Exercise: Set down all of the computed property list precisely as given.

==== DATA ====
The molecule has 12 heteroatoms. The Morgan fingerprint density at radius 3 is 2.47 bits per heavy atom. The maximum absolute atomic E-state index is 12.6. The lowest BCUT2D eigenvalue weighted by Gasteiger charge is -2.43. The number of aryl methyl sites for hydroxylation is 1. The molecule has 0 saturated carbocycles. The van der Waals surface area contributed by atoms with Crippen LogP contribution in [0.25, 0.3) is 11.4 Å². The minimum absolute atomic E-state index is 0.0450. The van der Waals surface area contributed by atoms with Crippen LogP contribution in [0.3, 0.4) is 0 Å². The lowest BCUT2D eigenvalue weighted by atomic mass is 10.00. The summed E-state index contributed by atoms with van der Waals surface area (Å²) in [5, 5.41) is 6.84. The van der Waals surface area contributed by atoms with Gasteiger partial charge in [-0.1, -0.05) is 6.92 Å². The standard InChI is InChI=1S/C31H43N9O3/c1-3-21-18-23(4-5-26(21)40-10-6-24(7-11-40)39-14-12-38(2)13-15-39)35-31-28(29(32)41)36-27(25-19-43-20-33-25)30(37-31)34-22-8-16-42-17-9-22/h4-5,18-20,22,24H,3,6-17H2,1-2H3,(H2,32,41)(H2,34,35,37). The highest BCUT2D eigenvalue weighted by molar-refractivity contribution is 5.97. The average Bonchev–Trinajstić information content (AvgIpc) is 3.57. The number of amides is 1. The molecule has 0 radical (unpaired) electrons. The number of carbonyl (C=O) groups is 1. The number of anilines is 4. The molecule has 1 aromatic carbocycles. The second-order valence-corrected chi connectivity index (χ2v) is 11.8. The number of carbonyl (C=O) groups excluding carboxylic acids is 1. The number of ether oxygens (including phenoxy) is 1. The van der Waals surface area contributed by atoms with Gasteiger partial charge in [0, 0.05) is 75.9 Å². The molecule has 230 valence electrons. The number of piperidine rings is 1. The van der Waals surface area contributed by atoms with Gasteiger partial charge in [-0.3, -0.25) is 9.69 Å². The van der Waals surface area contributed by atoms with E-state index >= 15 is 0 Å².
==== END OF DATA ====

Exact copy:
The molecule has 12 heteroatoms. The Morgan fingerprint density at radius 3 is 2.47 bits per heavy atom. The maximum absolute atomic E-state index is 12.6. The lowest BCUT2D eigenvalue weighted by Gasteiger charge is -2.43. The number of aryl methyl sites for hydroxylation is 1. The molecule has 0 saturated carbocycles. The van der Waals surface area contributed by atoms with Crippen LogP contribution in [0.25, 0.3) is 11.4 Å². The minimum absolute atomic E-state index is 0.0450. The van der Waals surface area contributed by atoms with Crippen LogP contribution in [0.3, 0.4) is 0 Å². The lowest BCUT2D eigenvalue weighted by atomic mass is 10.00. The summed E-state index contributed by atoms with van der Waals surface area (Å²) in [5, 5.41) is 6.84. The van der Waals surface area contributed by atoms with Gasteiger partial charge in [-0.1, -0.05) is 6.92 Å². The standard InChI is InChI=1S/C31H43N9O3/c1-3-21-18-23(4-5-26(21)40-10-6-24(7-11-40)39-14-12-38(2)13-15-39)35-31-28(29(32)41)36-27(25-19-43-20-33-25)30(37-31)34-22-8-16-42-17-9-22/h4-5,18-20,22,24H,3,6-17H2,1-2H3,(H2,32,41)(H2,34,35,37). The highest BCUT2D eigenvalue weighted by molar-refractivity contribution is 5.97. The average Bonchev–Trinajstić information content (AvgIpc) is 3.57. The number of amides is 1. The molecule has 0 radical (unpaired) electrons. The number of carbonyl (C=O) groups is 1. The number of anilines is 4. The molecule has 1 aromatic carbocycles. The second-order valence-corrected chi connectivity index (χ2v) is 11.8. The number of carbonyl (C=O) groups excluding carboxylic acids is 1. The number of ether oxygens (including phenoxy) is 1. The van der Waals surface area contributed by atoms with Gasteiger partial charge in [0, 0.05) is 75.9 Å². The molecule has 230 valence electrons. The number of piperidine rings is 1. The van der Waals surface area contributed by atoms with Gasteiger partial charge in [-0.3, -0.25) is 9.69 Å². The van der Waals surface area contributed by atoms with E-state index >= 15 is 0 Å².